The therapy sessions made them repress all thoughts of wanting to be female, even as they experienced a large amount of confusion in their life.
“With the therapy, I completely shut out my awareness of wanting to be feminine and tried to convince myself that I was a man,” the anonymous source said. “This was largely motivated by my desire to be ‘cured’ and avoid any further attempts at electroshock therapy.”
They could recall being given various drugs and methods of convincing to try to persuade them that they were a straight male.
“I had many sessions of counseling and was given drugs that made me feel anxiety and nausea while being questioned,” the anonymous source said. “They also used hypnosis to implant suggestions into my head.”
The doctors at the clinic also suggested that they take up habits such as drinking and smoking in order to calm down and not take things so seriously.
“I remember they suggested I should not be so serious, that I should ‘chill out’ and take up smoking and drinking,” the anonymous source said. “I really did not want to and in desperation I made up the excuse that I did not know how to smoke.”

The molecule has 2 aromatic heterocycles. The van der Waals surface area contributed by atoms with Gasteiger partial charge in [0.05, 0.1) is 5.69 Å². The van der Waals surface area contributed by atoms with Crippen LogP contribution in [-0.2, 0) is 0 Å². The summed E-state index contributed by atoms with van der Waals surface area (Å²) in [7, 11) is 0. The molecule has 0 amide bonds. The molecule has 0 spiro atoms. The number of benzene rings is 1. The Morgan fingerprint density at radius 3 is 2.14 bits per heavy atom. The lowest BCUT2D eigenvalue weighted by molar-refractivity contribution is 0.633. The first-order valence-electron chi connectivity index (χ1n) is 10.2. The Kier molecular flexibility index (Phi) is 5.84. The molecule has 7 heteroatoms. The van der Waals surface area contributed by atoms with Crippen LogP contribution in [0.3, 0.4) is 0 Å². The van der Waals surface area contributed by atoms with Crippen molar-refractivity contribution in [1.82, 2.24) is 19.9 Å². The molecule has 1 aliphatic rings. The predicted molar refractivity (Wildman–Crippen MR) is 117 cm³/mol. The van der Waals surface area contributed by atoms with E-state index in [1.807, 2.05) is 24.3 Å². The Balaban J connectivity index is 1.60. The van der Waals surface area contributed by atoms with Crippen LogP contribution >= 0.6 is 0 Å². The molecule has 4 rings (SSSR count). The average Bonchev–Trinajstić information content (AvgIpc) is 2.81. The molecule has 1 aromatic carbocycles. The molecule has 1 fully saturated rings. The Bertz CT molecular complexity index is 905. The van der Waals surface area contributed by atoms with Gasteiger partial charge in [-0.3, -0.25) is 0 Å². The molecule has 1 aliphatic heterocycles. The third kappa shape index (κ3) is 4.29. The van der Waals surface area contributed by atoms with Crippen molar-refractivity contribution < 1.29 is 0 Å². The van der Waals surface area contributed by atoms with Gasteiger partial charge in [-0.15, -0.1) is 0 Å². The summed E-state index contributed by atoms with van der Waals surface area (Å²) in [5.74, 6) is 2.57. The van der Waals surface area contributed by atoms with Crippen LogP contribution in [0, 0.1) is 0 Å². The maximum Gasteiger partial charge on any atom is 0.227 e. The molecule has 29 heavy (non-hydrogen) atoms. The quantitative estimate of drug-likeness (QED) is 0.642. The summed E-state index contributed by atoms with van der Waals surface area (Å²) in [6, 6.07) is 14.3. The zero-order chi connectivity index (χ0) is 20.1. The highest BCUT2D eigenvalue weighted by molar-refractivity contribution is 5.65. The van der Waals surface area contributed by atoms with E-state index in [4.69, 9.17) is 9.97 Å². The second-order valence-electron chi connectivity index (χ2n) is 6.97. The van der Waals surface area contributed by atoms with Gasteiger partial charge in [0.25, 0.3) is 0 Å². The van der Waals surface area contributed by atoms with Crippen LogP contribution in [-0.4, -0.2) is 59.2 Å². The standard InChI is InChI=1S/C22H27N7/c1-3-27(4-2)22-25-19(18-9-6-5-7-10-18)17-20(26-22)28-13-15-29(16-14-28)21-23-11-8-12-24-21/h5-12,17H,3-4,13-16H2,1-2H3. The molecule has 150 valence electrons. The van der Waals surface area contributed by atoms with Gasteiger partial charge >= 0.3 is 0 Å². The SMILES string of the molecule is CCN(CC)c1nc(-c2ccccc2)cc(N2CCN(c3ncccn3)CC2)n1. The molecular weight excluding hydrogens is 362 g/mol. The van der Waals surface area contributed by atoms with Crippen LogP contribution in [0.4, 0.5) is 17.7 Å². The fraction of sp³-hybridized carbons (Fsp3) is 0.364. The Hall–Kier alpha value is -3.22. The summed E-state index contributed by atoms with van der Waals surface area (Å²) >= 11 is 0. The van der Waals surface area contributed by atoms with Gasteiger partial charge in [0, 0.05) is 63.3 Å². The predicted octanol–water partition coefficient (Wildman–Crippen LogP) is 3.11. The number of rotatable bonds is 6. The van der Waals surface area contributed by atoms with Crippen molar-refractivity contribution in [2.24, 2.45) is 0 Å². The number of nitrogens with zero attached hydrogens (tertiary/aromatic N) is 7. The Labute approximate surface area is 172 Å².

In the next session, the head of the clinic in which they were receiving the treatment came in and demonstrated to them how to smoke with a cigar.
“The head of the department [at the clinic] came in on my next session and said, ‘Where is this poof who needs to be shown how to smoke?’” The anonymous source said. “He then demonstrated how to inhale with a big fat cigar.”
This was a turning point for them, as they dove into a lot of bad habits as a result of the therapy.
“By this time, I was having serious internalized homophobia and I was despising myself,” the anonymous source said. “I took up smoking and drinking and that progressed to marijuana as a means of trying to feel better. I soon dropped out of university, unable to focus on my study.”
After dropping out of university, they left the Netherlands. They underwent the therapy in 1977 and did not fully transition to female until 2014 as a result.
“Conversion therapy resulted in me being very unhappy and trying to live a lie,” the anonymous source said. “It wasn’t until I recovered from a suicide attempt that I decided my life would not be a continuation of what had gone on before.”